The new leader of Canada's opposition Liberal party, who wants to cut emissions of greenhouse gases blamed for global warming, said his plans to improve the environment would not kill the booming oil industry.
MONTREAL The new leader of Canada's opposition Liberal party, who wants to cut emissions of greenhouse gases blamed for global warming, said his plans to improve the environment would not kill the booming oil industry.
Stephane Dion won a leadership convention Saturday on the back of a promise to boost environmental sustainability and to ensure Canada sticks to the Kyoto protocol on climate change, which calls for deep cuts in Canadian emissions.
This is not a popular idea in the powerful western province of Alberta, where emissions of greenhouse gases are soaring as energy companies open up vast oil-rich tar sands.
Dion says the smarter use of modern technology -- such as storing carbon dioxide underground -- could help solve the problem.
"We won't kill the industry, we'll make the industry sustainable," he told a news conference. Canada is the single largest supplier of energy to the United States.
Polls show Dion currently stands a fairly poor chance of defeating the Conservative government in an election expected next year. The Conservatives draw much of their support from Alberta and are protective of the oil industry.
Environmentalists are particularly unhappy about the giant oil sands around the northern Albertan town of Fort McMurray, where they say development is out of control as local authorities scramble to cope with a huge influx of workers.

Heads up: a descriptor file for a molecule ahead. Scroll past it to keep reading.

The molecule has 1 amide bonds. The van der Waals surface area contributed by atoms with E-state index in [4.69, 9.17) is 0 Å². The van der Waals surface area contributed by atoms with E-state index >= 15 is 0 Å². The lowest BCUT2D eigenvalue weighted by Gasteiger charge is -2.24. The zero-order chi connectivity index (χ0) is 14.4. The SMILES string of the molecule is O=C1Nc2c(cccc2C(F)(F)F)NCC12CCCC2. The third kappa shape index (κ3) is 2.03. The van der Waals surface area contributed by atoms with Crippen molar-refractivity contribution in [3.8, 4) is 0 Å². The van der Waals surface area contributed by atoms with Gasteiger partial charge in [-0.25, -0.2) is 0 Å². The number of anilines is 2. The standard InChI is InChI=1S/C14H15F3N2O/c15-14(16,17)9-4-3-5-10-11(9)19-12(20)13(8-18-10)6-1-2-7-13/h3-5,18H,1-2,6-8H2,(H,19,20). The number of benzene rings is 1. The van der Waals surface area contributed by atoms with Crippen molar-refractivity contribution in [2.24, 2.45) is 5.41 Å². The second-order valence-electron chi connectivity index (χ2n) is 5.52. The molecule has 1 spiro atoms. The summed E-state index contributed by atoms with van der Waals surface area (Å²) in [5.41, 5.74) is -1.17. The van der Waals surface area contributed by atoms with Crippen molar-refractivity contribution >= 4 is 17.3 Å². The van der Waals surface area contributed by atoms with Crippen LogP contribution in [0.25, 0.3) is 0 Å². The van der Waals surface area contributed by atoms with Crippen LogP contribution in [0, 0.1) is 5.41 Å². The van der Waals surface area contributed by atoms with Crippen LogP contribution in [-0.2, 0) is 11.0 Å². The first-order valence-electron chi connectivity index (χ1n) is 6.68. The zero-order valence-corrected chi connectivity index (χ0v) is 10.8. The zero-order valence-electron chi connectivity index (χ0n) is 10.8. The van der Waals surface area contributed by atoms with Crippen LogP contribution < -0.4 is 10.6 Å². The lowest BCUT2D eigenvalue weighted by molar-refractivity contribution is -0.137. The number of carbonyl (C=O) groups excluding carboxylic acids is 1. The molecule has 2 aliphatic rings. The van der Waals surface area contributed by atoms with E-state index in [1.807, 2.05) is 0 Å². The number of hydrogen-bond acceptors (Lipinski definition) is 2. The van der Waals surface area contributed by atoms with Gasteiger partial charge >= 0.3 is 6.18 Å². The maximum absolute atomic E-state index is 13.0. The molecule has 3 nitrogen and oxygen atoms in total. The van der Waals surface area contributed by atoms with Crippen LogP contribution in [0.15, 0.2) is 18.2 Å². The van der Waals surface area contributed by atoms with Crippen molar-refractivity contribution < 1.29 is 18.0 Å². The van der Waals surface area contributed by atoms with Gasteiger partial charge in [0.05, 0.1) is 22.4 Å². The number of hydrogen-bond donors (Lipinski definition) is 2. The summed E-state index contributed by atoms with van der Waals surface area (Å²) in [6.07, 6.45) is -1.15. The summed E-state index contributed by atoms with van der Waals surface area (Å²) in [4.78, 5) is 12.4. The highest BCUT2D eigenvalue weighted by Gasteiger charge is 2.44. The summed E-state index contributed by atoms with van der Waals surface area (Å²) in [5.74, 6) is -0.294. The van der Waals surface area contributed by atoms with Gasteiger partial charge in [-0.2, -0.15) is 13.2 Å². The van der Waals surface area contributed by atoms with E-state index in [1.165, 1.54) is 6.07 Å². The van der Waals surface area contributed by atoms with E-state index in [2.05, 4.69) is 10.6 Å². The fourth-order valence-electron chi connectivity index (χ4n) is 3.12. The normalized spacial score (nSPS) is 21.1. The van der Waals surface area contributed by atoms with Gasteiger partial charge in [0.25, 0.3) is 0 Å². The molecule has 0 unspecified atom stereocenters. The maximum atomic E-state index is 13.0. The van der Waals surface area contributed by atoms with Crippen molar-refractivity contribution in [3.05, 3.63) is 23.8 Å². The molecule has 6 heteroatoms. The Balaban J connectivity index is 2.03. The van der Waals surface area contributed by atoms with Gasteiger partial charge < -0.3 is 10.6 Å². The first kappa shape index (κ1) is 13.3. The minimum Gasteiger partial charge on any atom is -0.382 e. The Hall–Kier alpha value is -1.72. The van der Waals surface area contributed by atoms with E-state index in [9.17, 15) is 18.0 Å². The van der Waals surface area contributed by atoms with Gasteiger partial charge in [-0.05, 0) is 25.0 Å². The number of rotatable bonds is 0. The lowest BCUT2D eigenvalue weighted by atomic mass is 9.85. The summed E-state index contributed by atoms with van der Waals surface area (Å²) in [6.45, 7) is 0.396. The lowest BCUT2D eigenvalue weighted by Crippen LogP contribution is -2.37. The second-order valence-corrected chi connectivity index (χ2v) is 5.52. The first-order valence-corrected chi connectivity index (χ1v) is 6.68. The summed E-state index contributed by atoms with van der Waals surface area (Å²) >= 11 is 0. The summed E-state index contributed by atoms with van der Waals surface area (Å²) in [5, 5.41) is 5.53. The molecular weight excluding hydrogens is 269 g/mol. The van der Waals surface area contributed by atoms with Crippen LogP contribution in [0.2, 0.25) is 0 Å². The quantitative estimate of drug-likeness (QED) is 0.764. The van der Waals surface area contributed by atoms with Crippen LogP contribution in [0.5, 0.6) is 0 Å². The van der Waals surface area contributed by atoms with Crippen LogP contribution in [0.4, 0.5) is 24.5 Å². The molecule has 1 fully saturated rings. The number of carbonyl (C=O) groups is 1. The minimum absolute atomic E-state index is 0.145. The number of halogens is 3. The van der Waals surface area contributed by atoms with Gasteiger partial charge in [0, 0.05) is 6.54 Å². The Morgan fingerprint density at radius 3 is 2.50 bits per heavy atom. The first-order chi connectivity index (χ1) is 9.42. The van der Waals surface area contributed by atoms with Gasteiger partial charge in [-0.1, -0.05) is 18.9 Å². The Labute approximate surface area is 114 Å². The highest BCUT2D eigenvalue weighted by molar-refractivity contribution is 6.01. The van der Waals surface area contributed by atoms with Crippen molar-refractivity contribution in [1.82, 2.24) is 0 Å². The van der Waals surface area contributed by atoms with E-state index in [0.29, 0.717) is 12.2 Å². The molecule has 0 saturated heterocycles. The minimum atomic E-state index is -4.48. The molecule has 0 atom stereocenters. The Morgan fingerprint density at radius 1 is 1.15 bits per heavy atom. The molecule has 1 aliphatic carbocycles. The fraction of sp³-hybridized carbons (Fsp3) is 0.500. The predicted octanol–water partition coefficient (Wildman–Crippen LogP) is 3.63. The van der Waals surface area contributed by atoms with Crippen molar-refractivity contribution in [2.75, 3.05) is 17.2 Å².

Green groups also say the massive amounts of superheated steam used in the process of separating oil from the tar are putting local water supplies are at risk.
"We have a very good plan for Alberta, precisely because there are so many things to do in Alberta. We have a golden opportunity," said Dion, giving few specific details.
"If we succeed in Fort McMurray, perhaps sustainable development will succeed everywhere in the world and we will export our know-how and we'll make megatons of money," the French-speaking politician said in English.
"Certainly it will mean to revisit the system, but not to put the money out of Alberta, (but) to help to save their water, to save their development," he said.
The Conservatives say Ottawa cannot possibly meet its Kyoto target, which called for a 6 percent cut in 1990 emissions levels by 2012. Emissions are currently 35 percent above that target and still rising.
Dion has proposed giving tax breaks to Canadians to persuade them to buy high-efficiency appliances.
In his speak to the leadership convention Friday night, he said Canada's 33 million people consumed as much energy as all 800 million people living in Africa.
"I say that a country so blessed -- with 10 percent of the world's fresh water, 7 percent of the world's land and 14 percent of the world's energy reserves -- must be a responsible custodian to the world," he said.